Alaska and Seward are popular with guests, she said.
“Our business has a strong interest in expanding into Alaska,” she said. “Our customers love the destination.”
In 2019, approximately 230,000 people landed in Seward. They were among 1.3 million cruise passengers to visit the state that year.
Industry officials said the statewide record could be broken this year, after major cruise lines faced two years of no-to-limited calls in Alaska during the pandemic of COVID-19.
[Tourists are returning to Alaska this summer. Will there be enough workers to manage them?]
As part of the passenger dock expansion, the railroad is also planning a new terminal, where cruise passengers congregate as they prepare for their overland journey to Alaska.
If necessary, the railroad will seek to increase its capacity to carry more guests from Seward to Anchorage and elsewhere, O’Leary said.
The Alaska Legislature advanced the cruise dock project this session, approving a bill for a $60 million bond.
The railroad will cover the rest of the cost in cash, according to railroad officials. Bonds will be repaid over time with dock usage fees.
Seward is largely excited about the opportunity to have more visitors to the community and the port’s upgraded facilities, said Kat Sorensen, manager of the Seward Chamber of Commerce and Visitor Center.
“It will be a boon for Seward in general,” she said.
Trent Gould, owner of Kayak Adventures Worldwide, a local kayak guiding company, said he’s worried that ever-larger cruise ships will take away from the charm of the small town of Seward.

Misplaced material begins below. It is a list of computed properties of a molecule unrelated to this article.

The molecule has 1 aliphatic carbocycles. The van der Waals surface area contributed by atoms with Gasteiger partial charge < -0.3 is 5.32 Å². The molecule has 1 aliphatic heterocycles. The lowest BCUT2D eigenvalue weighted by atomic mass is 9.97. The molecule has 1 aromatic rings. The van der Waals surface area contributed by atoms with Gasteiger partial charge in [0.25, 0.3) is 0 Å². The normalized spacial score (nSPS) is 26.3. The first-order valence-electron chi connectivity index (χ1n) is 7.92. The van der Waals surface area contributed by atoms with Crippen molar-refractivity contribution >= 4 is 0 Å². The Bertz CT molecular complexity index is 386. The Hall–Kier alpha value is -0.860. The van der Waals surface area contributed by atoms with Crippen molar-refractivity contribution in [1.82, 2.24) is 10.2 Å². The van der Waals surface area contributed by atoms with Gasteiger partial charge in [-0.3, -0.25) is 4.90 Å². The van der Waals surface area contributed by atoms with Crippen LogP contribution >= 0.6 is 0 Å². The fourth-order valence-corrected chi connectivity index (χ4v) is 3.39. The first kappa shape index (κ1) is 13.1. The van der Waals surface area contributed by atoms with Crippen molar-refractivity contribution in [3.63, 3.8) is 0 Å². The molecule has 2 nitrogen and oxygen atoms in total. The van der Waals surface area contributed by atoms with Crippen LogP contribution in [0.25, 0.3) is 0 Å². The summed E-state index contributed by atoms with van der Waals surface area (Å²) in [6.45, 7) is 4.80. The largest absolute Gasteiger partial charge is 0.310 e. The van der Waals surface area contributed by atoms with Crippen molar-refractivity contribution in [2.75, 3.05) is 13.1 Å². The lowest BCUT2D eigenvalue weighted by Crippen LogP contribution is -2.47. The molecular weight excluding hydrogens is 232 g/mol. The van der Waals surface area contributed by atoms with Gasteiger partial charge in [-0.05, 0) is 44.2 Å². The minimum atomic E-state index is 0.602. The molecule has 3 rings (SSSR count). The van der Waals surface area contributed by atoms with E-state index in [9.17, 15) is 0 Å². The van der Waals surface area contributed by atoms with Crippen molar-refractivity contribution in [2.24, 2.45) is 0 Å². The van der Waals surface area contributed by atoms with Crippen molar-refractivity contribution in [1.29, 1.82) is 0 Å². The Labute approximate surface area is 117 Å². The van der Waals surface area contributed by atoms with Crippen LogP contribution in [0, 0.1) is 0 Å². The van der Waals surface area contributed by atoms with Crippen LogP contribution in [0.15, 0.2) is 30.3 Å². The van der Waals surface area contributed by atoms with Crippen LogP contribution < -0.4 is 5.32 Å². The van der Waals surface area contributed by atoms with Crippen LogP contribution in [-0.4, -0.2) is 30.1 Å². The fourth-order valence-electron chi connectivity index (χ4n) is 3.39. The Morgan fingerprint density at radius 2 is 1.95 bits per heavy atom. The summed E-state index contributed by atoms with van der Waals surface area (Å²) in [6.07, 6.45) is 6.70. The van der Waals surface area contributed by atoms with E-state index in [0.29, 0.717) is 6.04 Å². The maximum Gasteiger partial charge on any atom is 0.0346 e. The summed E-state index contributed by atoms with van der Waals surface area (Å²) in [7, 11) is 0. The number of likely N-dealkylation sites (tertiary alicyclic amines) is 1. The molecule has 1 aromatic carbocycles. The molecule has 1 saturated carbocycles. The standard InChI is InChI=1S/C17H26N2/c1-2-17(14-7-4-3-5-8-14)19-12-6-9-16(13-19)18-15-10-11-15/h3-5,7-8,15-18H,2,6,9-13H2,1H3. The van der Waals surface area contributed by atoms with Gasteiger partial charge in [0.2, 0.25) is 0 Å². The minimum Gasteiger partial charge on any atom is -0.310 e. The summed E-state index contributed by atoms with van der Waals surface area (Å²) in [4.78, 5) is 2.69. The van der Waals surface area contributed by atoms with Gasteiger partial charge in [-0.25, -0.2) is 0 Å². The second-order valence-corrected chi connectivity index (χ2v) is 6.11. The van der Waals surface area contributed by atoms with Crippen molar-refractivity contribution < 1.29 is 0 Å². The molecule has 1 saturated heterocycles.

“As a tour operator, we recognize the importance of tourism and we want to manage it in a sustainable way, with people having a say in this growth,” he said. “When cruise ships come in, those values don’t always match.”
Seward Vice Mayor Sue McClure said many cruise passengers often head directly to Anchorage by train or bus. This reduces the need for more seasonal workers or housing to support them, an especially pressing issue now that Seward faces ongoing labor shortage issues.
While some cruise lines will spend time in Seward, she said the community can adapt to any work issues or other complications that may arise.
One benefit is that larger cruise ships, if they come, will create more work for the local stevedores who support them, she said.
“I have no concerns about what they’re coming up with,” she said of the railroad’s plans.
As for the railroad’s plans to expand the freight wharf at Seward, its size will more than double after it is widened and lengthened. It will be approximately 1,000 feet long when completed.
The cargo wharf expansion is part of a $25 million project, most of which a 2020 grant from the U.S. Maritime Administration pays for.
The expansion will allow for more efficient movement of cargo arriving in Seward, such as fracking sand and pipes for the oil industry, officials said.
The railroad says it will focus on building the passenger platform first, then the freight platform.
The phased approach is necessary in part to avoid disrupting cruise ship activity in the summer, railway officials said.
Anchorage Daily News reporter Marc Lester contributed to this report.